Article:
God so loved (Lent 4B, 11 March 2018)

Ephesians 2.1–10
John 3.14–21

…the Lamb of God will remove the sin of the world by lifting it up with him when he is lifted up on the cross. His lifting up will be his exaltation to heaven; the lifting up of the sin of the world will be its removal from the world. — Richard Bauckham, Gospel of Glory: Major Themes in Johannine Theology (Kindle Locations 3116-3117). Baker Publishing Group. Kindle Edition.


The story is told that Archbishop Desmond Tutu was once asked by the BBC to identify the defining moment in his life. He spoke of the day when he and his mother were walking down the street. Desmond Tutu was nine years old. A tall white man dressed in a black suit came towards them.

This was back in the days of apartheid in South Africa. When a black person and a white person met while walking on a footpath, the black person was expected to step into the gutter to allow the white person to pass and nod their head as a gesture of respect. But this day, before the young Tutu and his mother could step off the pavement the white man stepped off and, as they passed, he tipped his hat in a gesture of respect to her.

The white man was Trevor Huddleston, an Anglican priest who was implacably opposed to the apartheid policy. This small act of his changed Tutu’s life. When his mother told him that Trevor Huddleston had stepped off the footpath because he was a ‘man of God’, Tutu found his calling. ‘When she told me that he was an Anglican priest I decided there and then that I wanted to be an Anglican priest too. And what is more, I wanted to be a man of God,’ said Tutu.

We’ve spoken a bit about the descending way lately. The wisdom of the world is that we should strive to get more, hoard more, have more… Yet Jesus says that if we follow him we must take the the descending way, taking the place of a child, or a servant. We must embrace humility, and seek the good of others.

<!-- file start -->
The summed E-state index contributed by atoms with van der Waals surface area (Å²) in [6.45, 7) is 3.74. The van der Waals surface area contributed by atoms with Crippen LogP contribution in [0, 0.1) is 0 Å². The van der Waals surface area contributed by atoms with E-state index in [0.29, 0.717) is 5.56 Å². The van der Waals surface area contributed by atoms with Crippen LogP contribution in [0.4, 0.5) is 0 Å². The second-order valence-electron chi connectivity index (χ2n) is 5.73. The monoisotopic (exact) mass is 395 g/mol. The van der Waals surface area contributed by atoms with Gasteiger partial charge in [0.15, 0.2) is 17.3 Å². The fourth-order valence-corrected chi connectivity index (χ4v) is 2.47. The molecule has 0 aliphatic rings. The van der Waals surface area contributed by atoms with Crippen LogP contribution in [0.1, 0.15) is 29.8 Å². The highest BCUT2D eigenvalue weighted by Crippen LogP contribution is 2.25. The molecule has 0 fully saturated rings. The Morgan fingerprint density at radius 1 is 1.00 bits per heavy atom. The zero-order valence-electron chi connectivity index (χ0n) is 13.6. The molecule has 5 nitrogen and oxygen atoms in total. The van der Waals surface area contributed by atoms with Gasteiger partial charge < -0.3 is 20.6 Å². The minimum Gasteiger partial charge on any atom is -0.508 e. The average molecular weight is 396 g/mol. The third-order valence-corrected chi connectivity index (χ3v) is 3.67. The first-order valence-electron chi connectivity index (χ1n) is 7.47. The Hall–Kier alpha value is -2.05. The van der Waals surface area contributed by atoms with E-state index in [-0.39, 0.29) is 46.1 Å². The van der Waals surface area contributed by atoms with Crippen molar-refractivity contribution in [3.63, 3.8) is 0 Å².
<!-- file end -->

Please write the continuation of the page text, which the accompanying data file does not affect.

The story of Trevor Huddleston and Desmond Tutu is an echo of what Jesus did. It shows us that we too can be part of changing minds and hearts by following the example of Jesus in small and very achievable ways.

All it took to win the young Desmond’s heart was a privileged white man to step off the kerb and tip his hat. All it took was for Trevor Huddleston was to see that black people in the apartheid system had the dignity of being children of God. All it took was something that is within the capabilities of any one of us.

Let’s turn to today’s very familiar passage, John 3. Here, we see the depths to which Jesus will plunge to rescue us. Not just to step off the kerb, but to go to death on a cross.

For God so loved the world…

It starts with love. I guess it did for Trevor Huddleston too. He didn’t step off the kerb out of fear of little Desmond and his mum. He did it out of a determination to see them as children of God, just as he was. He treated them as his equals. Even as people better than him.

The story of salvation starts with love, and it ends with love too. The love of God embraces us fully and absolutely. God’s love will never let us go.

God loves us as we are, rebels, failures, sinners. God doesn’t wait for us to pick ourselves us, or to pull our socks up before we know God loves us. It is there for us, like the father of the prodigal son was there when his son limped home, dirty, bedraggled, and smelly.